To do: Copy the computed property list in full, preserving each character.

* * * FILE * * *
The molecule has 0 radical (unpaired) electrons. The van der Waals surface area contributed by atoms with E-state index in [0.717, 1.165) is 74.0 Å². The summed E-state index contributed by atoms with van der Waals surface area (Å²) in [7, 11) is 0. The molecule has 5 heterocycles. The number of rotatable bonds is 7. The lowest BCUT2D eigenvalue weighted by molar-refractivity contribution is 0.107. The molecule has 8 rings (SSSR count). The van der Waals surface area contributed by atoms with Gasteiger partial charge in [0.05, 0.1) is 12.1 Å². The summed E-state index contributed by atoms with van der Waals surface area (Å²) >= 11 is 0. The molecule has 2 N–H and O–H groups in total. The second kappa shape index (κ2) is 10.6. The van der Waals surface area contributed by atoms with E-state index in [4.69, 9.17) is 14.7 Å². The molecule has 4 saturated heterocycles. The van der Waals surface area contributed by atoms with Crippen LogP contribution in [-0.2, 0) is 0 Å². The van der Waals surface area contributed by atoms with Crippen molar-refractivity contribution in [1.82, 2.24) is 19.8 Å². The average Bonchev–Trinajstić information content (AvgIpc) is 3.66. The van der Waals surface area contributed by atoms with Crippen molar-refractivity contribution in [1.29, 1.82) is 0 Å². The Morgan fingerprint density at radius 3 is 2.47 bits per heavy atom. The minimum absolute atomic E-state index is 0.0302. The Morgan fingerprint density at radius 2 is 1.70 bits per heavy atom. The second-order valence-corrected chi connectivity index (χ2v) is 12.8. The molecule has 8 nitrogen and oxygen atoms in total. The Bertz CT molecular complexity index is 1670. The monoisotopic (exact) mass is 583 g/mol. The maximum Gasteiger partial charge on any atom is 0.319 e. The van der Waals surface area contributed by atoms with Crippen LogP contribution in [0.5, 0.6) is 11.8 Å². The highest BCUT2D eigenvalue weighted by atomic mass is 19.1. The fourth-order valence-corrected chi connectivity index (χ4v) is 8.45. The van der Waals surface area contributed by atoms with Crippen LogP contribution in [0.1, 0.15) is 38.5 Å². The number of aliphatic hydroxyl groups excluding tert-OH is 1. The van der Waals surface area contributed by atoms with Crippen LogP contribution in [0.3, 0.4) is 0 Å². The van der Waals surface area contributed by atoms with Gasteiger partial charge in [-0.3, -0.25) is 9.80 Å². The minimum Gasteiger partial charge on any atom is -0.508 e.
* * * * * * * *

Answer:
The molecule has 0 radical (unpaired) electrons. The van der Waals surface area contributed by atoms with E-state index in [0.717, 1.165) is 74.0 Å². The summed E-state index contributed by atoms with van der Waals surface area (Å²) in [7, 11) is 0. The molecule has 5 heterocycles. The number of rotatable bonds is 7. The lowest BCUT2D eigenvalue weighted by molar-refractivity contribution is 0.107. The molecule has 8 rings (SSSR count). The van der Waals surface area contributed by atoms with Gasteiger partial charge in [0.05, 0.1) is 12.1 Å². The summed E-state index contributed by atoms with van der Waals surface area (Å²) >= 11 is 0. The molecule has 2 N–H and O–H groups in total. The second kappa shape index (κ2) is 10.6. The van der Waals surface area contributed by atoms with E-state index in [4.69, 9.17) is 14.7 Å². The molecule has 4 saturated heterocycles. The van der Waals surface area contributed by atoms with Crippen LogP contribution in [-0.2, 0) is 0 Å². The van der Waals surface area contributed by atoms with Crippen molar-refractivity contribution in [1.82, 2.24) is 19.8 Å². The average Bonchev–Trinajstić information content (AvgIpc) is 3.66. The van der Waals surface area contributed by atoms with Crippen molar-refractivity contribution in [1.29, 1.82) is 0 Å². The Morgan fingerprint density at radius 3 is 2.47 bits per heavy atom. The minimum absolute atomic E-state index is 0.0302. The Morgan fingerprint density at radius 2 is 1.70 bits per heavy atom. The second-order valence-corrected chi connectivity index (χ2v) is 12.8. The molecule has 8 nitrogen and oxygen atoms in total. The Bertz CT molecular complexity index is 1670. The monoisotopic (exact) mass is 583 g/mol. The maximum Gasteiger partial charge on any atom is 0.319 e. The van der Waals surface area contributed by atoms with Crippen LogP contribution in [0.5, 0.6) is 11.8 Å². The highest BCUT2D eigenvalue weighted by atomic mass is 19.1. The fourth-order valence-corrected chi connectivity index (χ4v) is 8.45. The van der Waals surface area contributed by atoms with Crippen LogP contribution in [0.1, 0.15) is 38.5 Å². The number of aliphatic hydroxyl groups excluding tert-OH is 1. The van der Waals surface area contributed by atoms with Crippen LogP contribution in [0.3, 0.4) is 0 Å². The van der Waals surface area contributed by atoms with Gasteiger partial charge in [-0.3, -0.25) is 9.80 Å². The minimum Gasteiger partial charge on any atom is -0.508 e.